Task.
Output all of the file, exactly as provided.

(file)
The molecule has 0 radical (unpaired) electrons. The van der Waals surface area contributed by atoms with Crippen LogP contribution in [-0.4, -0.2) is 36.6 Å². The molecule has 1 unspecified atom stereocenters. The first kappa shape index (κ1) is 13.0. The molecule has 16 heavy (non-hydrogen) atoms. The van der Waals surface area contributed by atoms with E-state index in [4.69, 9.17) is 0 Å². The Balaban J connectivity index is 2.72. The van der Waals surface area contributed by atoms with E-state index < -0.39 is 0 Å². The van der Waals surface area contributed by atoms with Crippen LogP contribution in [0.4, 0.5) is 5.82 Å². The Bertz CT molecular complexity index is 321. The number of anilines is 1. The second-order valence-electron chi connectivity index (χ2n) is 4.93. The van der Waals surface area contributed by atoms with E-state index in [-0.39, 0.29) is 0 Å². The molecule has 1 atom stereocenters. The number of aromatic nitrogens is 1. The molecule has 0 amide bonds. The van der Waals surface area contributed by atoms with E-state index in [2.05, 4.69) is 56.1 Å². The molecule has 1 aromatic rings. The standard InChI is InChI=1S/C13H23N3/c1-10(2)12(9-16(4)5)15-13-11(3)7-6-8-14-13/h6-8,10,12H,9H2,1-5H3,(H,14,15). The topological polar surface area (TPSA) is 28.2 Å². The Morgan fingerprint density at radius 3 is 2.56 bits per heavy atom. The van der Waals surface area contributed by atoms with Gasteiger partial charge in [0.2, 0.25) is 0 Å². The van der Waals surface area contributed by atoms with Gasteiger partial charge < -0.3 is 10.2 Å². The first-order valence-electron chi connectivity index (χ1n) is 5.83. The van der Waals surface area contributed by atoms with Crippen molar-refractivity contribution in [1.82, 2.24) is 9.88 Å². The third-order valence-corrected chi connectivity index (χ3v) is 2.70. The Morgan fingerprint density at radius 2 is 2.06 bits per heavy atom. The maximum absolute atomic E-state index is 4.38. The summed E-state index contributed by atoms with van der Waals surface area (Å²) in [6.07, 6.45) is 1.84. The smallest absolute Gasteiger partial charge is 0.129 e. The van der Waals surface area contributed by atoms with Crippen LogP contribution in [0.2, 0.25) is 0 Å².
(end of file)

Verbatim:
The molecule has 0 radical (unpaired) electrons. The van der Waals surface area contributed by atoms with Crippen LogP contribution in [-0.4, -0.2) is 36.6 Å². The molecule has 1 unspecified atom stereocenters. The first kappa shape index (κ1) is 13.0. The molecule has 16 heavy (non-hydrogen) atoms. The van der Waals surface area contributed by atoms with E-state index in [4.69, 9.17) is 0 Å². The Balaban J connectivity index is 2.72. The van der Waals surface area contributed by atoms with E-state index < -0.39 is 0 Å². The van der Waals surface area contributed by atoms with Crippen LogP contribution in [0.4, 0.5) is 5.82 Å². The Bertz CT molecular complexity index is 321. The number of anilines is 1. The second-order valence-electron chi connectivity index (χ2n) is 4.93. The van der Waals surface area contributed by atoms with E-state index in [-0.39, 0.29) is 0 Å². The molecule has 1 atom stereocenters. The number of aromatic nitrogens is 1. The molecule has 0 amide bonds. The van der Waals surface area contributed by atoms with E-state index in [2.05, 4.69) is 56.1 Å². The molecule has 1 aromatic rings. The standard InChI is InChI=1S/C13H23N3/c1-10(2)12(9-16(4)5)15-13-11(3)7-6-8-14-13/h6-8,10,12H,9H2,1-5H3,(H,14,15). The topological polar surface area (TPSA) is 28.2 Å². The Morgan fingerprint density at radius 3 is 2.56 bits per heavy atom. The van der Waals surface area contributed by atoms with Gasteiger partial charge in [0.2, 0.25) is 0 Å². The van der Waals surface area contributed by atoms with Gasteiger partial charge < -0.3 is 10.2 Å². The first-order valence-electron chi connectivity index (χ1n) is 5.83. The van der Waals surface area contributed by atoms with Crippen molar-refractivity contribution in [1.82, 2.24) is 9.88 Å². The third-order valence-corrected chi connectivity index (χ3v) is 2.70. The Morgan fingerprint density at radius 2 is 2.06 bits per heavy atom. The maximum absolute atomic E-state index is 4.38. The summed E-state index contributed by atoms with van der Waals surface area (Å²) in [6.07, 6.45) is 1.84. The smallest absolute Gasteiger partial charge is 0.129 e. The van der Waals surface area contributed by atoms with Crippen LogP contribution in [0.2, 0.25) is 0 Å².